3 min read

Scheduling Lambda Functions with CloudWatch Events using the AWS CLI

While it was really cool when AWS Lambda scheduled functions were announced, it was a bit of a let-down to find out they could only be done via the web console. The benefit of having scheduled custom jobs without having to run and maintain a cron server was undone by having to do it via the AWS console.

Thankfully that's changed this week with the announcement of CloudWatch Events. It turns out that Lambda's scheduled tasks we done by CloudWatch under the hood. With this update, we can now schedule Lambda functions from the CLI and APIs!

At the moment CloudWatch alerts are only available in the following regions: US East (Northern Virginia), US West (Oregon), Europe (Ireland), and Asia Pacific (Tokyo).

These steps assume you've installed and configured the AWS CLI, and are using one of the above supported AWS regions.

Moving Pieces

This diagram shows the relationship between CloudWatch alerts and Lambda functions:

CloudWatch scheduling Lambda

Breaking it down it becomes 4 steps:

  1. Setup your CloudWatch event
  2. Setup your Lambda function
  3. Give the alert permissions to Lambda
  4. Make the rule target the function

Create a CloudWatch Event Rule

To start with create a new CloudWatch Event.
In this example I'm going to have an event that is triggered daily, without caring at what time it runs:

aws events put-rule --name 'DailyRule' --schedule-expression 'rate(1 day)'

Take note of the ARN you get back from the command, as you'll need it in the following steps.

You can now see the rule under the new Events section in the CloudWatch console:

DailyRule in CloudWatch Events

You can see the full schedule expression documentation if you want a different schedule to mine, or want to use the cron syntax for more fine-grained control.

Note: that 5 minutes is the smallest schedule interval that is supported, and that all times specified (when using the cron syntax) are in UTC.

Create a Lambda Function

I'm going to assume you already have a Lambda function you wanted to run. If not you can quickly use one of the ready-made blueprints to get going quickly.

Give Permissions

Once you've got your Lambda function details, you'll need to grant permission to the Rule to allow it to trigger the function. Using the Event ARN you got earlier (for the --source-arn parameter) and your function name from the previous step run the following command:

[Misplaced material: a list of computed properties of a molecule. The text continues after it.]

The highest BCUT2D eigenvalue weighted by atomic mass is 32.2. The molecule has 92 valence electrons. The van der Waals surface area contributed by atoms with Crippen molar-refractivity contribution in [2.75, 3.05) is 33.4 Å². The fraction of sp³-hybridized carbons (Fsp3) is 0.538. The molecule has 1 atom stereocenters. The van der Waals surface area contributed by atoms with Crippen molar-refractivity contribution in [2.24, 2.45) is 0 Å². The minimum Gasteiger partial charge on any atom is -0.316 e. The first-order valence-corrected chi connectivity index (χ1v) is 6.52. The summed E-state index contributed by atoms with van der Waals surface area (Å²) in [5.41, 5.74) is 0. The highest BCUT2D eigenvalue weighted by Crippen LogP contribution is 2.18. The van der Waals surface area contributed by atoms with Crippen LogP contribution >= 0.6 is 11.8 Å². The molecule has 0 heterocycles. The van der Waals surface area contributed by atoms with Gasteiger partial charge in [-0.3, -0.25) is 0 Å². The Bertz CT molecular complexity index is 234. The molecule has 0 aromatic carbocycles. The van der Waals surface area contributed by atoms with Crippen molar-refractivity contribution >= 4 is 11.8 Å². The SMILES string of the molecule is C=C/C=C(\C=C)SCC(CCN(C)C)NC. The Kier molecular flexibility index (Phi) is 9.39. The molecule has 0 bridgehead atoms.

aws lambda add-permission --function-name MyFunctionName --statement-id SomethingUnique --action 'lambda:InvokeFunction' --principal events.amazonaws.com --source-arn arn:aws:events:us-east-1:MYACCOUNTNUM:rule/DailyRule

The --statement-id parameter just needs to be unique (it's used for internal IAM labelling).

After this is done, you should see the permission in the "Event sources" tab for the function:

MyFunctionName Event Sources

Create Event Source / Target

Now that the permissions are in place you need to link the rule and the function (i.e. "target" the function with the rule).

aws events put-targets --rule DailyRule --targets '{"Id" : "1", "Arn": "arn:aws:lambda:us-east-1:MYACCOUNTNUM:function:MyFunctionName"}'

All you'll get back from this command is a FailedEntryCount value - If it's 0 then you're all good.

Once this is done, you can see the Target on the CloudWatch Console > Rules > DailyRule page.

DailyRule Target


You can see when/how often your rules have been triggered via the new TriggeredRules metric in CloudWatch.


Now the scheduled functions are able to be set up programatically I can see them being used a lot more - it will really open up Lambda to being a fully automatable solution to running you're own schedule task server or messing around with Simple Workflow Service.

Get in touch if you've got any questions about Lambda!